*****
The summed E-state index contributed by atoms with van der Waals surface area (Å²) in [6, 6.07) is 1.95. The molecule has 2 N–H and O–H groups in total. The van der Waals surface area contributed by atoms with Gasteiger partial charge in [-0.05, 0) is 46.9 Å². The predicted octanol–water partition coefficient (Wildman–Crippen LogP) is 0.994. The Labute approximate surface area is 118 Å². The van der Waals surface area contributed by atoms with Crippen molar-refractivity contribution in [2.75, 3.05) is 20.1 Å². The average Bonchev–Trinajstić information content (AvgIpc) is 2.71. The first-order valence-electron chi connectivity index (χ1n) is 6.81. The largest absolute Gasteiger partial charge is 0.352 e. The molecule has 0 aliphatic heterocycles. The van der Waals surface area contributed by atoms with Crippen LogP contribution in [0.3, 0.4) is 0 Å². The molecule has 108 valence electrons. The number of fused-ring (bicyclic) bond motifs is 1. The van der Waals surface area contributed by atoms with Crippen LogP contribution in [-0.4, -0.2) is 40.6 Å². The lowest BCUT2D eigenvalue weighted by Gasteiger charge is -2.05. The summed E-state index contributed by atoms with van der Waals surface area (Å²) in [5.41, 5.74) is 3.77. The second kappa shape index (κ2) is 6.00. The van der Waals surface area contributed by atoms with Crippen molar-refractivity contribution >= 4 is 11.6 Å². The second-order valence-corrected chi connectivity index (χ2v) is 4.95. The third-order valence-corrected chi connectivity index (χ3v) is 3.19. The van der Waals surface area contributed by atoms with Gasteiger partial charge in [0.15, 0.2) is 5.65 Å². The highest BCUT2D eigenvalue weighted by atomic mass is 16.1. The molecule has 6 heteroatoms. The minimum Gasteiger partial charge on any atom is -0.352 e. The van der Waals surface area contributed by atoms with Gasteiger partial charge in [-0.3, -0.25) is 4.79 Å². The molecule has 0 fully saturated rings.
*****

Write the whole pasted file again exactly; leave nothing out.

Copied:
The summed E-state index contributed by atoms with van der Waals surface area (Å²) in [6, 6.07) is 1.95. The molecule has 2 N–H and O–H groups in total. The van der Waals surface area contributed by atoms with Gasteiger partial charge in [-0.05, 0) is 46.9 Å². The predicted octanol–water partition coefficient (Wildman–Crippen LogP) is 0.994. The Labute approximate surface area is 118 Å². The van der Waals surface area contributed by atoms with Crippen molar-refractivity contribution in [2.75, 3.05) is 20.1 Å². The average Bonchev–Trinajstić information content (AvgIpc) is 2.71. The first-order valence-electron chi connectivity index (χ1n) is 6.81. The largest absolute Gasteiger partial charge is 0.352 e. The molecule has 0 aliphatic heterocycles. The van der Waals surface area contributed by atoms with Crippen LogP contribution in [0.3, 0.4) is 0 Å². The molecule has 108 valence electrons. The number of fused-ring (bicyclic) bond motifs is 1. The van der Waals surface area contributed by atoms with Crippen LogP contribution in [-0.4, -0.2) is 40.6 Å². The lowest BCUT2D eigenvalue weighted by Gasteiger charge is -2.05. The summed E-state index contributed by atoms with van der Waals surface area (Å²) in [5.41, 5.74) is 3.77. The second kappa shape index (κ2) is 6.00. The van der Waals surface area contributed by atoms with Crippen molar-refractivity contribution >= 4 is 11.6 Å². The second-order valence-corrected chi connectivity index (χ2v) is 4.95. The third-order valence-corrected chi connectivity index (χ3v) is 3.19. The van der Waals surface area contributed by atoms with Gasteiger partial charge in [0.15, 0.2) is 5.65 Å². The highest BCUT2D eigenvalue weighted by atomic mass is 16.1. The molecule has 6 heteroatoms. The minimum Gasteiger partial charge on any atom is -0.352 e. The van der Waals surface area contributed by atoms with Gasteiger partial charge in [-0.3, -0.25) is 4.79 Å². The molecule has 0 fully saturated rings.